World War II Flight Nurses Identified
Flight Nurses Anna Ranahan, Grace Dunnam, Dolly Vinsant, and Jean Tierney
of the 806 Medical Air Evacuation Squadron, circa 1943
Until recently I had identified by name only two of the four World War II flight nurses pictured on the cover of Beyond the Call of Duty: Army Flight Nursing in World War II. All four were assigned to the 806 Medical Air Evacuation Squadron [MAES], which was sent to the United Kingdom in July 1943 in preparation for D Day, after which they flew across the English Channel to evacuate wounded soldiers from France. Grace Wichtendahl née Dunnam, second from left in the photo, was chief nurse of the squadron. Wilma J. “Dolly” Shea, née Vinsant, third from left, was killed in action over Germany in April 1945 in a weather-related accident when the C-47 in which she was traveling to pick up patients for air evacuation crashed into a mountain.
The flight nurse on the far left is Anna G. Ranahan, who died shortly after World War II. * On the far right is Winna Jean Tierney neé Foley, who goes by “Jean” and is very much alive at age 97. I chatted with Jean by telephone recently; she is a delightful woman whose memory for her flight nurse years has not faded over time. She had finished reading Beyond the Call of Duty for the second time the previous night, and was excited to “meet” the book’s author and relay her surprise at seeing herself on the front cover. She thinks the photo was taken either at Fort Bragg or at Pope Field during maneuvers. Since the flight nurses are wearing wings on their uniforms, the photo would have been taken after graduation from the flight nurse course before shipment overseas.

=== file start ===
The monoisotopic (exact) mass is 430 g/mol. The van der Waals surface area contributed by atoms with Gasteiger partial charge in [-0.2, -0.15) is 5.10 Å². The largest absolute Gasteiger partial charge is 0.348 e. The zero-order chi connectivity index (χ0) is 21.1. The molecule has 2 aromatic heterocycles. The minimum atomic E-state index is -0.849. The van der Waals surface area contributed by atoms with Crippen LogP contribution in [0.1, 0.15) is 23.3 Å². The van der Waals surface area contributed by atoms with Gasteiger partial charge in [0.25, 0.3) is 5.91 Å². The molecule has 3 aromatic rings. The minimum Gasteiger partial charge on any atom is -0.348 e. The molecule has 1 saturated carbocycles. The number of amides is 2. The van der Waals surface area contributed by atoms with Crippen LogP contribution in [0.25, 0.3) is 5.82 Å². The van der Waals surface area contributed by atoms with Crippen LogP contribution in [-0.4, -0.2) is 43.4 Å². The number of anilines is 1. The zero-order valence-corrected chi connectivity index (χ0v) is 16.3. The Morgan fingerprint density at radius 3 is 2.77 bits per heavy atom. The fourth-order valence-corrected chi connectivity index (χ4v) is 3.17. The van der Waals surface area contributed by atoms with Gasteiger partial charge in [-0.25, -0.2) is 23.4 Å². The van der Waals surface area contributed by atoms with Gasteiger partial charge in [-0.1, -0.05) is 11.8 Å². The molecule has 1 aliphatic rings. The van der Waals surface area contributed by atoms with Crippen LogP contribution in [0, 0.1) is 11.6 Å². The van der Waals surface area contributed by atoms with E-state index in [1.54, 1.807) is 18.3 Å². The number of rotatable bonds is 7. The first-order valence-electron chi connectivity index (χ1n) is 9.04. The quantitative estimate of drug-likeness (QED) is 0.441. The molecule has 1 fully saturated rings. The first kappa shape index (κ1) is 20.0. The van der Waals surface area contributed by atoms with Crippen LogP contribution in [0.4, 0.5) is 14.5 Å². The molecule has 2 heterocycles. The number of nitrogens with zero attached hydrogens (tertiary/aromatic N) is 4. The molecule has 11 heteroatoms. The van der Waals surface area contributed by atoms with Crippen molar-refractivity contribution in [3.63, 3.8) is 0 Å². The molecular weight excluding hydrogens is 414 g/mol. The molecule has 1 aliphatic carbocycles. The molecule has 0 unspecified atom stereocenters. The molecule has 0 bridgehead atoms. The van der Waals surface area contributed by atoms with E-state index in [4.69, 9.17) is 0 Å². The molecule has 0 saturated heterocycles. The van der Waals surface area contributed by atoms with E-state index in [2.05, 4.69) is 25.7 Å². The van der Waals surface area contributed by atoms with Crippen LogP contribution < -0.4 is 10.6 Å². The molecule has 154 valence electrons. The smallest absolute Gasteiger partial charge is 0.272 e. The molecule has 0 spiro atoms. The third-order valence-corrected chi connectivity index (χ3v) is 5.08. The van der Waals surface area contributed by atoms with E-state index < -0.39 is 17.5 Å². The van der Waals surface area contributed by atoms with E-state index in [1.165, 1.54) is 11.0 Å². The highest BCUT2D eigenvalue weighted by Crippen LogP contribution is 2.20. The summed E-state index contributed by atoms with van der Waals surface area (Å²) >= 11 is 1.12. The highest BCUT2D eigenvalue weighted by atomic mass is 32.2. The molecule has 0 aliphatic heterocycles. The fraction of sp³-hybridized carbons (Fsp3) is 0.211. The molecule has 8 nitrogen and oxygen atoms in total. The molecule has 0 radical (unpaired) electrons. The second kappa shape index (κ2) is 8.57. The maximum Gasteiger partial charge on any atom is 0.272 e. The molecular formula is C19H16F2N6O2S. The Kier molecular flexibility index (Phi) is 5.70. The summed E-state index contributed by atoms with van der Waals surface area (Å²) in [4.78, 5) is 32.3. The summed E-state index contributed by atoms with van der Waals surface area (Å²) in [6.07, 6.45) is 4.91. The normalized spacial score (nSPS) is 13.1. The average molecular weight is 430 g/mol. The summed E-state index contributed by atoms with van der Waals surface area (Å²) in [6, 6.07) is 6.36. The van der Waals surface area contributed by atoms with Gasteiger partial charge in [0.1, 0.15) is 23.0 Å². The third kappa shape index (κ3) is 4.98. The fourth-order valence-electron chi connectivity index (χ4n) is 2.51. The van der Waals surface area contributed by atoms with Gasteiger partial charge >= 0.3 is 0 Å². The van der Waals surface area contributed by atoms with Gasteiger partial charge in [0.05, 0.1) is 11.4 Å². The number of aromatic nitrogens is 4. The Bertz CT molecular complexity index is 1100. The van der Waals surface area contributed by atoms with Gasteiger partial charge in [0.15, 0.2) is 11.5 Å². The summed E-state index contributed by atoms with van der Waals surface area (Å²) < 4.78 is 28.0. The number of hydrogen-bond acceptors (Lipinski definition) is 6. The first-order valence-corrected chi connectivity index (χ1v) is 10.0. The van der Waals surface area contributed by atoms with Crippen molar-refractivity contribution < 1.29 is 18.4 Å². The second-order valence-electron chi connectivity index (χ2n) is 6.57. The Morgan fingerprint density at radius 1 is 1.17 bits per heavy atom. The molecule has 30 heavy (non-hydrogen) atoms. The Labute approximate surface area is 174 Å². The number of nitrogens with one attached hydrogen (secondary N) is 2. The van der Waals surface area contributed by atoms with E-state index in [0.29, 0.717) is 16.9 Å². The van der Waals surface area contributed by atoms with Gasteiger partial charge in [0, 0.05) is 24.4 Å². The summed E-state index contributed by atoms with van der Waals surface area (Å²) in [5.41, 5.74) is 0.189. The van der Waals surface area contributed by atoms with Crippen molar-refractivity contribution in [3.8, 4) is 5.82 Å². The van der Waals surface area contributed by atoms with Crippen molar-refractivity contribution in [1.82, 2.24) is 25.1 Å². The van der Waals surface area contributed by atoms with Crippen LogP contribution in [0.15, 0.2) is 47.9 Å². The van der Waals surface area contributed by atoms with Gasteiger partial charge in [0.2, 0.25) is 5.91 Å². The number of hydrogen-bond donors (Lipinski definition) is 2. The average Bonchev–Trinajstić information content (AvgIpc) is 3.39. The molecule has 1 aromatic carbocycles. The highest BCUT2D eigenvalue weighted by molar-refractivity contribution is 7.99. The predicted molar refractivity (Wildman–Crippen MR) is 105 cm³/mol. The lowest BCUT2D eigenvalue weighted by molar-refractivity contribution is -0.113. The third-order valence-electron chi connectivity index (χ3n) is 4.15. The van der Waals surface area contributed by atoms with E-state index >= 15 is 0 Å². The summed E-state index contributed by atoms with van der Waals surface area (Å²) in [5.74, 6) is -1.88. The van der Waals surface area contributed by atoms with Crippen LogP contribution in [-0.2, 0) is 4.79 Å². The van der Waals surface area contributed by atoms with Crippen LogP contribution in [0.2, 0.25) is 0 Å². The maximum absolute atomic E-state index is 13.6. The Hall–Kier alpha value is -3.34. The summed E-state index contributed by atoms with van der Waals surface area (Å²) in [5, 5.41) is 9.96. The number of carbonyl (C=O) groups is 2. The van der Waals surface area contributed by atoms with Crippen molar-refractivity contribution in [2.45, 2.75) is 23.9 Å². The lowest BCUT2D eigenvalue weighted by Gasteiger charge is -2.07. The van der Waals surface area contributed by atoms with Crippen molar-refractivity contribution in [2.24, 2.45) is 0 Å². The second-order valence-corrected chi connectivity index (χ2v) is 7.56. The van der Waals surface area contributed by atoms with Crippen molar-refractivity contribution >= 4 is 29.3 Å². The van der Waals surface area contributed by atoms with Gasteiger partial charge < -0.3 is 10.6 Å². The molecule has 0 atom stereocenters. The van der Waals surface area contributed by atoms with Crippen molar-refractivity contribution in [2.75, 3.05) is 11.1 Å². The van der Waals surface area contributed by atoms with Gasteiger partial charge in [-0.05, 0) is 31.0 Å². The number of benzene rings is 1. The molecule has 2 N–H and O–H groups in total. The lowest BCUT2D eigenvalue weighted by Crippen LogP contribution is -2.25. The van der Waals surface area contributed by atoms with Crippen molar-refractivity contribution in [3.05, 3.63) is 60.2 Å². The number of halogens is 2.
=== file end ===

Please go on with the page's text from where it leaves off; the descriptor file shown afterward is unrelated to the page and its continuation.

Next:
From 1984 through 2016, Jean and her husband Ed, who flew C-47s during the war, returned to Normandy every other year for Memorial Day and D Day observances.
Armed Forces Radio interview with Ed and Jean Tierney after Memorial Day
Ceremony at the American Cemetery in Normandy, circa 2016
(Courtesy Francis Hellmann)
* Anna Grace Ranahan, who went by “Ranny” when in the 806 MAES, died in 1977.
This Post Has 4 Comments
The nurse on the far left is indeed Anna Grace Ranahan, my father’s first cousin. She sometimes went by “Ranny” during her time in the 806th. Anna Grace died in 1977 in Niles, Michigan.
Thank you, Richard, for visiting my website, and for your comment about Anna Grace Ranahan. I’m pleased to learn more about “Ranny” from a distant relative of hers.
Anna Grace Ranahan was my dad’s 1st cousin. She supposedly married Robert Harry Dearstein January 10th 1945. He was killed March 1945 Flying some USA passengers. She never married.
Any information would be appreciated.. Joyce Ranahan
Thank you, Joyce, for visiting my website. Unfortunately, I have no additional information about Anna Grace at this time other than what you read in the Blog, except in another Comment posted on my website from a man whose father was Anna Grace Ranahan’s first cousin. He writes that ‘She sometimes went by “Ranny” during her time in the 806th. Anna Grace died in 1977 in Niles, Michigan.’ From a website that you likely have found already, Anna Grace apparently did marry Dearstine secretly during the war but didn’t take his name. After he was killed when flying USO entertainers from England to France, Anna Grace is said to have returned to Michigan and never remarried. I don’t know when she rotated back to the US after her assignment as a flight nurse assigned to the 806 MAES or when she was discharged from the military.